Royal Family share Queen's childhood handwriting for World Book Day

Rebecca Taylor
Royal Correspondent
The Queen's name in her copy of Alice in Wonderland. (Royal Collection Trust/Her Majesty Queen Elizabeth II 2020)

The Royal Family has shared an image of the Queen’s handwriting in a favourite childhood book to mark World Book Day.

As children across the country dress as characters from well-loved books, Buckingham Palace shared the fascinating throwback into Her Majesty’s childhood.

Then Princess Elizabeth, the name was scrawled into her copy of Alice in Wonderland, by Lewis Carroll.

The palace also added a quote from a speech she gave in 2006 which celebrated British children’s literature.

She said: “This magic of our childhoods - the characters, the stories, the imagination of it all - is an enduring and essential part of our culture.”

Read more: 30 best children’s books: From Artemis Fowl to The Jungle Book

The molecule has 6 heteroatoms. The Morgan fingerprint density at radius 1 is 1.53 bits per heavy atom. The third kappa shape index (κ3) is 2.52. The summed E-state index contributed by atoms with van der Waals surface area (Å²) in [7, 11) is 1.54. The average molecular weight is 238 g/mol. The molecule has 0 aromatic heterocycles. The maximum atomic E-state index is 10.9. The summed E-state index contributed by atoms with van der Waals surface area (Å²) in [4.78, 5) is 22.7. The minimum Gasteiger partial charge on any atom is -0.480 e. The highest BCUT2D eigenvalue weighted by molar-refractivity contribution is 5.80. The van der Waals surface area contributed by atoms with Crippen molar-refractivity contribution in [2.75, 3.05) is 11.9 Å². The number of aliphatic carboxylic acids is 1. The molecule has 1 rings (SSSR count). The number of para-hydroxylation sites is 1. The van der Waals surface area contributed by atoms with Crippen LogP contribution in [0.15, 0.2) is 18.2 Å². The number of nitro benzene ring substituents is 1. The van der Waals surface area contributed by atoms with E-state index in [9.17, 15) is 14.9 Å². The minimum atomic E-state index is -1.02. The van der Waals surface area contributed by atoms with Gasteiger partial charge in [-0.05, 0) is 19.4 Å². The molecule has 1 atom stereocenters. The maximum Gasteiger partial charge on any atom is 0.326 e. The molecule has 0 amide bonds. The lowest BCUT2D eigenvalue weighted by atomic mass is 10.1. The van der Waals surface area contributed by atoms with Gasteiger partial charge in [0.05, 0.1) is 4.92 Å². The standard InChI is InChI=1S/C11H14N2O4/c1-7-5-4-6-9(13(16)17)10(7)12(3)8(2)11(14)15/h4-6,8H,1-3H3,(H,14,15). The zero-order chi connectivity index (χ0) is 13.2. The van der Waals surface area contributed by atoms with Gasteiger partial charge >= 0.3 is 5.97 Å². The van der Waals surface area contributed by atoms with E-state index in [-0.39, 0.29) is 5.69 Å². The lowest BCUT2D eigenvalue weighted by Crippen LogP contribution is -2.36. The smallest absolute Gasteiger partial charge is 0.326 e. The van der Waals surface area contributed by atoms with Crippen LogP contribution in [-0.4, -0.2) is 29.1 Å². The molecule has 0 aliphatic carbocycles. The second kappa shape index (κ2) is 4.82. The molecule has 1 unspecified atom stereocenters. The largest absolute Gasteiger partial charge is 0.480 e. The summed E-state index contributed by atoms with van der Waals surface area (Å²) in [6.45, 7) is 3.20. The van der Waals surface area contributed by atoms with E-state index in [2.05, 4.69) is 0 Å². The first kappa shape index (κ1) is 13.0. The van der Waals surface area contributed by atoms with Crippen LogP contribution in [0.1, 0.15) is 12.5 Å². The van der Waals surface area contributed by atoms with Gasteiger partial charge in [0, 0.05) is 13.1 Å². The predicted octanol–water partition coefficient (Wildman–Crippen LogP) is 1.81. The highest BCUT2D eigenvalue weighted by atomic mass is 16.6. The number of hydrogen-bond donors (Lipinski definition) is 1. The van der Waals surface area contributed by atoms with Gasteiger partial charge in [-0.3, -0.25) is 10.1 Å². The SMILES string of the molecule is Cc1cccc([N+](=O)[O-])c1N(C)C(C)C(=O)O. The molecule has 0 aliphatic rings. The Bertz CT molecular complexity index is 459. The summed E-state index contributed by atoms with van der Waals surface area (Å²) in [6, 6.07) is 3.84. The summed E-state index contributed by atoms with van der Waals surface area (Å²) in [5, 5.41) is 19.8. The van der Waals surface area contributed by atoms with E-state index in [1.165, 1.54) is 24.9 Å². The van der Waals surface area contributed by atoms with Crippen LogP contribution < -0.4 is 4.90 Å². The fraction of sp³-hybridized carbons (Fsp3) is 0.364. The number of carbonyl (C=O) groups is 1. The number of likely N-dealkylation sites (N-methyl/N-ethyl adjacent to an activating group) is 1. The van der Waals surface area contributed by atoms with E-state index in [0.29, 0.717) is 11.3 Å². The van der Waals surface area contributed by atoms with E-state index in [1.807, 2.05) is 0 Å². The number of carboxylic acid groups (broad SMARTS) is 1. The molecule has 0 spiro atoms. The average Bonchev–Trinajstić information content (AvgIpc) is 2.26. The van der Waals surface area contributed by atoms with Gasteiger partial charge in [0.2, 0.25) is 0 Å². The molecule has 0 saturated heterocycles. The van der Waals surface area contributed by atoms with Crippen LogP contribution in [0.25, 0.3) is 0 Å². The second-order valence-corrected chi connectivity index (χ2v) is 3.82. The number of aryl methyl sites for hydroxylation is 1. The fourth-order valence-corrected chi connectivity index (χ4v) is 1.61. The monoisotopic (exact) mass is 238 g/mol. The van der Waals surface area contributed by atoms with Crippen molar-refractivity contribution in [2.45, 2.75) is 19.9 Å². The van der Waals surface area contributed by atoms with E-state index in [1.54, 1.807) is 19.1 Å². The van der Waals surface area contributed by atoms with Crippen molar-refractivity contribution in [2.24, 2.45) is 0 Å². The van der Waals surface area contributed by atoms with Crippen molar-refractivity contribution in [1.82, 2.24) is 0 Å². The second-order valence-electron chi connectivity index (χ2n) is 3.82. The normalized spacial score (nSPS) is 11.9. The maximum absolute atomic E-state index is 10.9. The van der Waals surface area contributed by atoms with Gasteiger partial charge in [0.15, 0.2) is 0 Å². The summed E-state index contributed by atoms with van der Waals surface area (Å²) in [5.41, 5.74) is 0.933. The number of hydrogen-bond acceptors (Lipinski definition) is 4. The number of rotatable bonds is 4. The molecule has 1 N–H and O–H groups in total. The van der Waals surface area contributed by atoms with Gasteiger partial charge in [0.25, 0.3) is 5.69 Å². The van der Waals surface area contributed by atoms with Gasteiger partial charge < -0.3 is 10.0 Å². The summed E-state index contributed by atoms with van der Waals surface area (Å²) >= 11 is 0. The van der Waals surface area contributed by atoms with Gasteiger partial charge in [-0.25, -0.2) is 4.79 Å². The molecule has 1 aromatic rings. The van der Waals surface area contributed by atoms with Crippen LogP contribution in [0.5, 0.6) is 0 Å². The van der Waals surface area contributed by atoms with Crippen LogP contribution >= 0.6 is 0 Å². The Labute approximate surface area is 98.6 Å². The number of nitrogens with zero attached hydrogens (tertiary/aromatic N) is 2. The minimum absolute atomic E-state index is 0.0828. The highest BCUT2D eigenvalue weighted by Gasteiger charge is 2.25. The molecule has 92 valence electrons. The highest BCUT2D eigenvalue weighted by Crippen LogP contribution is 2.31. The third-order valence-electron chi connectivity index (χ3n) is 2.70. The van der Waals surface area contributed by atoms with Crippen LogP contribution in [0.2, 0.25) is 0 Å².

The then Duke and Duchess of York with Princess Elizabeth in 1928 (Getty Images)

Buckingham Palace did not say how old the princess was when she had the book.

As a child, Princess Elizabeth was third in line to the throne, but with her uncle Edward still young and expected to marry, it wasn’t thought she would ever be Queen.

However when he abdicated to marry Wallis Simpson, she moved up and became the heir presumptive, changing her life forever.

Read more: Queen ditches gloves day after wearing them for investitures

Princess Elizabeth sitting on a garden seat with two corgi dogs in July 1936. (Getty Images)

The Duchess of Cornwall will spend time at a school in London on Thursday to mark World Book Day, where Clarence House say she will help “share a story”.

She will be joined by author Anthony Horowitz, who wrote the Alex Rider children’s books.

Sharing pictures of Camilla on social media, Clarence House said: “The Duchess of Cornwall believes every person, young and old, should be able to share the love of reading.”

The charity behind World Book Day this year is encouraging people to “share a million stories” nationwide.

The challenge involves reading or being read to for at least 10 minutes, and at the beginning of Thursday, more than 180,000 stories had been “shared”.

Research by the National Literacy Trust, published on Thursday, shows that 25.8% of children said they read daily in their free time in 2019, which is the lowest level recorded by the charity since 2005.